Cutting Greenhouse Gas Emissions Will Not Prevent Dangerous Climate Change

Jesse Reynolds
9 min readDec 17, 2019

Although it remains essential, we shouldn’t count on emissions cuts. It is time to focus on additional responses

Last week’s climate summit yielded little in the way of action. Photo via UNFCCC.
Last week’s climate summit yielded little in the way of action. Photo via UNFCCC.

Last week, representatives of all countries gathered for their annual meeting to prevent climate change. Despite the motto “Time for Action,” the New York Times described it as “one of the worst outcomes in a quarter-century of climate negotiations.” Should we be surprised? Disappointed? Worried? I believe that insufficient action— which is the consistent result of nearly three-decades of such climate negotiations— is to be expected and will continue. Yet in the face of the most important contemporary environmental problem, we are relying too much on this one approach at the expense of others. In other words, we have put too many eggs in one basket. Fortunately there are other options.

Human-caused climate change poses serious risks for people and biodiversity. Understandably, the leading response to date has been to reduce (“mitigate”) the emissions of carbon dioxide and other greenhouse gases that cause it. In this regard, there is some good news. Industrialized countries have reduced their emissions by more than 17% since the problem was first identified, despite their growing populations and economies (see emissions data from PBL). Globally, emissions per dollar of economic activity has fallen by 1/3 in that time. Advances in technologies and governance will likely continue these trends. And recent commitments by a few countries and US states to get to net zero emissions imply that policy-makers are finally dedicated to the task.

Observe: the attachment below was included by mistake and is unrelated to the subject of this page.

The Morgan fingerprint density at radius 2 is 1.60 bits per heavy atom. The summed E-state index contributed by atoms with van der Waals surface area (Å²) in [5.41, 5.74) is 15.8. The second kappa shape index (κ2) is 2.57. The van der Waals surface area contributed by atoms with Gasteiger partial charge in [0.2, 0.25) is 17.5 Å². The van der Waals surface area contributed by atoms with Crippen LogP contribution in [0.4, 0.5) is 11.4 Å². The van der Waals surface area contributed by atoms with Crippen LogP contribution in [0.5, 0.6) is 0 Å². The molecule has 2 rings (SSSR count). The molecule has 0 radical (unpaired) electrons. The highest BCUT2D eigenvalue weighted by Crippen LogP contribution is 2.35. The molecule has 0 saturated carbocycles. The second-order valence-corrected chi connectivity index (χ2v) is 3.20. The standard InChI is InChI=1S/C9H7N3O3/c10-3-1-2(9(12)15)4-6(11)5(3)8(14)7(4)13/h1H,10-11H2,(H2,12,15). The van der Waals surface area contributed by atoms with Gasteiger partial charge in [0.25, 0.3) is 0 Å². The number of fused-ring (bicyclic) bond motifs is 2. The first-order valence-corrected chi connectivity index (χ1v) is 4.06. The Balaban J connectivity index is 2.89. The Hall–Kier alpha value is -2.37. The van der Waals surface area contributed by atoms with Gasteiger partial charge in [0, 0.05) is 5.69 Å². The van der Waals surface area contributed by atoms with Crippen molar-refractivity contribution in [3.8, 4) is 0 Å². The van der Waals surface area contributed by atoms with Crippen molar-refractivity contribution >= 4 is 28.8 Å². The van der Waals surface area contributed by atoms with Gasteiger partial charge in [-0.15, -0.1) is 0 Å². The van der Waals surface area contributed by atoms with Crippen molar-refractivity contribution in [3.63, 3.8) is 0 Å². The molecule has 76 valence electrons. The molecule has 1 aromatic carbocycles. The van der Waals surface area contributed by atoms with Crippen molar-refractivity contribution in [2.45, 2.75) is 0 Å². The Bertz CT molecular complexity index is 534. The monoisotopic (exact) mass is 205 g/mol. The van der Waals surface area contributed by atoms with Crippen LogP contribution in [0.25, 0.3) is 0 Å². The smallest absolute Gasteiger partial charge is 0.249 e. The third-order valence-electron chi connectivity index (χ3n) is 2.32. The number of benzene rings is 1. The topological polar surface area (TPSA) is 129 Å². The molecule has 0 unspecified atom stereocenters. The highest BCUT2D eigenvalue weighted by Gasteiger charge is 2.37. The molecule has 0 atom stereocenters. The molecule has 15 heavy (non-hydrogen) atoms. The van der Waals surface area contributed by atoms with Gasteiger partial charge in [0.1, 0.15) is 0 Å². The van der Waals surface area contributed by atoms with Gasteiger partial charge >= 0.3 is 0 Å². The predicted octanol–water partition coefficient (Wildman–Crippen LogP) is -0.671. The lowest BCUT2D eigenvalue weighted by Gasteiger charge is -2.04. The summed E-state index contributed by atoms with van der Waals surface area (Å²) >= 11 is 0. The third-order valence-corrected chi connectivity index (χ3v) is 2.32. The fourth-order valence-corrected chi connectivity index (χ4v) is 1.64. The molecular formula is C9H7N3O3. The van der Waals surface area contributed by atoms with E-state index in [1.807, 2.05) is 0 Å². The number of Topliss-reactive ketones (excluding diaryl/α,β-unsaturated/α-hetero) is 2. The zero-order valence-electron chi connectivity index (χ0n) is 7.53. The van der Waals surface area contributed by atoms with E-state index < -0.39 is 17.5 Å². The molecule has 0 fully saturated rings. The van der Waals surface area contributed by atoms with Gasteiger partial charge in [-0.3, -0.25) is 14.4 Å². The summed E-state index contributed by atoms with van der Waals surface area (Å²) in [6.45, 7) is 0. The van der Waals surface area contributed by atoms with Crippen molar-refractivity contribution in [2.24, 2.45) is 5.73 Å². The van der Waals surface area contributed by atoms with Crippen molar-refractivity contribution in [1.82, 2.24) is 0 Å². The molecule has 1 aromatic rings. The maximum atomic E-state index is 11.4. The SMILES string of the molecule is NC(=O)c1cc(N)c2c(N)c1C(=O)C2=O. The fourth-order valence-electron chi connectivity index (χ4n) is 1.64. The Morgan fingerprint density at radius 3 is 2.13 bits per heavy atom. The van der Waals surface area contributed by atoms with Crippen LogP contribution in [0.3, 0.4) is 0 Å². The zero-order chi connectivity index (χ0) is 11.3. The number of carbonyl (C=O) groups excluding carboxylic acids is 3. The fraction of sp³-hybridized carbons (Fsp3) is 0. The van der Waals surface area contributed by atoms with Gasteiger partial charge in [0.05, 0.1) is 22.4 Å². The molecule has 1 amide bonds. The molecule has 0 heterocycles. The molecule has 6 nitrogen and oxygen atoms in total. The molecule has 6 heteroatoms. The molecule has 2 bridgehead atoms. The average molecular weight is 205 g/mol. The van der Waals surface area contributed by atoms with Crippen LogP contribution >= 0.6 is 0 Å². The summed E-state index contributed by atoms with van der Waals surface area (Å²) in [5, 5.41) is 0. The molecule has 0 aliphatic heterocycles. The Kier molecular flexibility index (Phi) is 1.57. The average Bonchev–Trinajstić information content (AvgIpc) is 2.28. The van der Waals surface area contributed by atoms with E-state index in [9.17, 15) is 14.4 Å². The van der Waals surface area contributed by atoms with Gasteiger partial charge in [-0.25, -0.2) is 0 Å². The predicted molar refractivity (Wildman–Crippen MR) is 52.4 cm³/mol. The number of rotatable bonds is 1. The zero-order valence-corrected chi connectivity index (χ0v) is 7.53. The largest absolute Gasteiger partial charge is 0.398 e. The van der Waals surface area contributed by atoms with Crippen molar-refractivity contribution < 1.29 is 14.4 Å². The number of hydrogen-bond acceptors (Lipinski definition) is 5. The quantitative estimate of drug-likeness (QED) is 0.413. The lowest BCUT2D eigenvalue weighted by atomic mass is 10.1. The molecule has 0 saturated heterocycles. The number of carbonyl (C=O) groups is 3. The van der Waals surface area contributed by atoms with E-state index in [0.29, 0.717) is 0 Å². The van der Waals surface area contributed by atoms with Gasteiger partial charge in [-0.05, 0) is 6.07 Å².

However, mitigation alone will not prevent dangerous climate change. To be clear, the connection between our greenhouse gas emissions with climate change is well-established, and the risks are grave.

To understand why emissions cuts will not be enough, let’s look at what has been done and what would be needed. Regarding the former, here are a few relevant facts:

  • All countries agreed in 1992 to an objective of “stabiliz[ing] greenhouse gas concentrations” in the UN Framework Convention on Climate Change. Since then, emissions have increased 57%
  • All countries in 2015 agreed to “reach global peaking of greenhouse gas emissions as soon…
Jesse Reynolds

Dr. Jesse Reynolds is a scholar of international environmental policy at the University of California, Los Angeles School of Law.